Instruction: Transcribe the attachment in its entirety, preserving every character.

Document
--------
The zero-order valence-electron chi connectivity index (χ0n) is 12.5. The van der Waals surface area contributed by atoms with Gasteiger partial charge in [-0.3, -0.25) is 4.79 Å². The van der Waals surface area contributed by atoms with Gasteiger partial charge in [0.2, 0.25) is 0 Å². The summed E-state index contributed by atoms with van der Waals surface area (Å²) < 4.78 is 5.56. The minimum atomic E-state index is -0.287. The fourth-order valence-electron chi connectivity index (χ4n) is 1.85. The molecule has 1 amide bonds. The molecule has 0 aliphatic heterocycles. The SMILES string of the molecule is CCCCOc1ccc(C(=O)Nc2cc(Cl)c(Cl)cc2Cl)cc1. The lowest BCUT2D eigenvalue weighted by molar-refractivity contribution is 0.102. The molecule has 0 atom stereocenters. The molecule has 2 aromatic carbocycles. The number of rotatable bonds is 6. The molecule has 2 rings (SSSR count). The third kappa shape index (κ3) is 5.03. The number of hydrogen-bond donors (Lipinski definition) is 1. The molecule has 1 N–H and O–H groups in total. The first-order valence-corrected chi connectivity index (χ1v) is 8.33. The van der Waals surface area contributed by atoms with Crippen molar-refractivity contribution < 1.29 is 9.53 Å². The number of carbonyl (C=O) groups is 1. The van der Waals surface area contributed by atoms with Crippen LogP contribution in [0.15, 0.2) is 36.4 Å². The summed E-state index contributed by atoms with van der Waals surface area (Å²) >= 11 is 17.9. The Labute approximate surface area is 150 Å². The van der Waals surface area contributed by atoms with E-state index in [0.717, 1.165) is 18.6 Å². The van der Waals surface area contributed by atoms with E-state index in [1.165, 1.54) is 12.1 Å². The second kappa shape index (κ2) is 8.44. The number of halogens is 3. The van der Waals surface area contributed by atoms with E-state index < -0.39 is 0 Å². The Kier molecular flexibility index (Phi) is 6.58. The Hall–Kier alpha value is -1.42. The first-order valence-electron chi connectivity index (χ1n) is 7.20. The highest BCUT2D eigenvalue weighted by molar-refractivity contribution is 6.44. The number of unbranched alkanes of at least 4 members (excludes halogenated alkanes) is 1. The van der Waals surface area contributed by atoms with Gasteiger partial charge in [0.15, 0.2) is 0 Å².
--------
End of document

The zero-order valence-electron chi connectivity index (χ0n) is 12.5. The van der Waals surface area contributed by atoms with Gasteiger partial charge in [-0.3, -0.25) is 4.79 Å². The van der Waals surface area contributed by atoms with Gasteiger partial charge in [0.2, 0.25) is 0 Å². The summed E-state index contributed by atoms with van der Waals surface area (Å²) < 4.78 is 5.56. The minimum atomic E-state index is -0.287. The fourth-order valence-electron chi connectivity index (χ4n) is 1.85. The molecule has 1 amide bonds. The molecule has 0 aliphatic heterocycles. The SMILES string of the molecule is CCCCOc1ccc(C(=O)Nc2cc(Cl)c(Cl)cc2Cl)cc1. The lowest BCUT2D eigenvalue weighted by molar-refractivity contribution is 0.102. The molecule has 0 atom stereocenters. The molecule has 2 aromatic carbocycles. The number of rotatable bonds is 6. The molecule has 2 rings (SSSR count). The third kappa shape index (κ3) is 5.03. The number of hydrogen-bond donors (Lipinski definition) is 1. The molecule has 1 N–H and O–H groups in total. The first-order valence-corrected chi connectivity index (χ1v) is 8.33. The van der Waals surface area contributed by atoms with Crippen molar-refractivity contribution < 1.29 is 9.53 Å². The number of carbonyl (C=O) groups is 1. The van der Waals surface area contributed by atoms with Crippen LogP contribution in [0.15, 0.2) is 36.4 Å². The summed E-state index contributed by atoms with van der Waals surface area (Å²) >= 11 is 17.9. The Labute approximate surface area is 150 Å². The van der Waals surface area contributed by atoms with E-state index in [0.717, 1.165) is 18.6 Å². The van der Waals surface area contributed by atoms with E-state index in [1.165, 1.54) is 12.1 Å². The second kappa shape index (κ2) is 8.44. The number of halogens is 3. The van der Waals surface area contributed by atoms with E-state index < -0.39 is 0 Å². The Kier molecular flexibility index (Phi) is 6.58. The Hall–Kier alpha value is -1.42. The first-order valence-electron chi connectivity index (χ1n) is 7.20. The highest BCUT2D eigenvalue weighted by molar-refractivity contribution is 6.44. The number of unbranched alkanes of at least 4 members (excludes halogenated alkanes) is 1. The van der Waals surface area contributed by atoms with Gasteiger partial charge in [0.15, 0.2) is 0 Å².